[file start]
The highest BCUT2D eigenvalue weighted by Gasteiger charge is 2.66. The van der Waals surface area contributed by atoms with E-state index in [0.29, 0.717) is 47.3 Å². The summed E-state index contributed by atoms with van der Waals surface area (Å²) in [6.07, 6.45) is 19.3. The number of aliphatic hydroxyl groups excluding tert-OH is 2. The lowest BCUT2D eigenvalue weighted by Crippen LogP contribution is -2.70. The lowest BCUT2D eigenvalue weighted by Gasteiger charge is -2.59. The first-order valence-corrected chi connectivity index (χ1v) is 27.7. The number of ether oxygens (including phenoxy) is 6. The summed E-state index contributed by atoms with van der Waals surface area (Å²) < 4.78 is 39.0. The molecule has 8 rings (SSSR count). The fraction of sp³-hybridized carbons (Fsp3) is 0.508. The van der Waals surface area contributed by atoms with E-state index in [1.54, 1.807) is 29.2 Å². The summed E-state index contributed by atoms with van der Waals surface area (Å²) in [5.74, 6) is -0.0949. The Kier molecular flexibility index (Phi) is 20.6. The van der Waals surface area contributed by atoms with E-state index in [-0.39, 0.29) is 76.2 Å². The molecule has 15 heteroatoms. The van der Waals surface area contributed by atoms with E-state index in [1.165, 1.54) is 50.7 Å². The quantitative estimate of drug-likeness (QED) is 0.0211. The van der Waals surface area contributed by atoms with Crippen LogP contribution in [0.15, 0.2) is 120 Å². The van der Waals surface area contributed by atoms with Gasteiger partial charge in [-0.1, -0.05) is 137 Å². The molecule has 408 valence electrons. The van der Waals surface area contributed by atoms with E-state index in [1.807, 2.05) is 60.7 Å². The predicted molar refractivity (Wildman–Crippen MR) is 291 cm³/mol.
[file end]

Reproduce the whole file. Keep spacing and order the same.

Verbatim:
The highest BCUT2D eigenvalue weighted by Gasteiger charge is 2.66. The van der Waals surface area contributed by atoms with E-state index in [0.29, 0.717) is 47.3 Å². The summed E-state index contributed by atoms with van der Waals surface area (Å²) in [6.07, 6.45) is 19.3. The number of aliphatic hydroxyl groups excluding tert-OH is 2. The lowest BCUT2D eigenvalue weighted by Crippen LogP contribution is -2.70. The lowest BCUT2D eigenvalue weighted by Gasteiger charge is -2.59. The first-order valence-corrected chi connectivity index (χ1v) is 27.7. The number of ether oxygens (including phenoxy) is 6. The summed E-state index contributed by atoms with van der Waals surface area (Å²) < 4.78 is 39.0. The molecule has 8 rings (SSSR count). The fraction of sp³-hybridized carbons (Fsp3) is 0.508. The van der Waals surface area contributed by atoms with E-state index in [1.54, 1.807) is 29.2 Å². The summed E-state index contributed by atoms with van der Waals surface area (Å²) in [5.74, 6) is -0.0949. The Kier molecular flexibility index (Phi) is 20.6. The van der Waals surface area contributed by atoms with E-state index in [-0.39, 0.29) is 76.2 Å². The molecule has 15 heteroatoms. The van der Waals surface area contributed by atoms with E-state index in [1.165, 1.54) is 50.7 Å². The quantitative estimate of drug-likeness (QED) is 0.0211. The van der Waals surface area contributed by atoms with Crippen LogP contribution in [0.15, 0.2) is 120 Å². The van der Waals surface area contributed by atoms with Gasteiger partial charge in [-0.1, -0.05) is 137 Å². The molecule has 408 valence electrons. The van der Waals surface area contributed by atoms with E-state index in [1.807, 2.05) is 60.7 Å². The predicted molar refractivity (Wildman–Crippen MR) is 291 cm³/mol.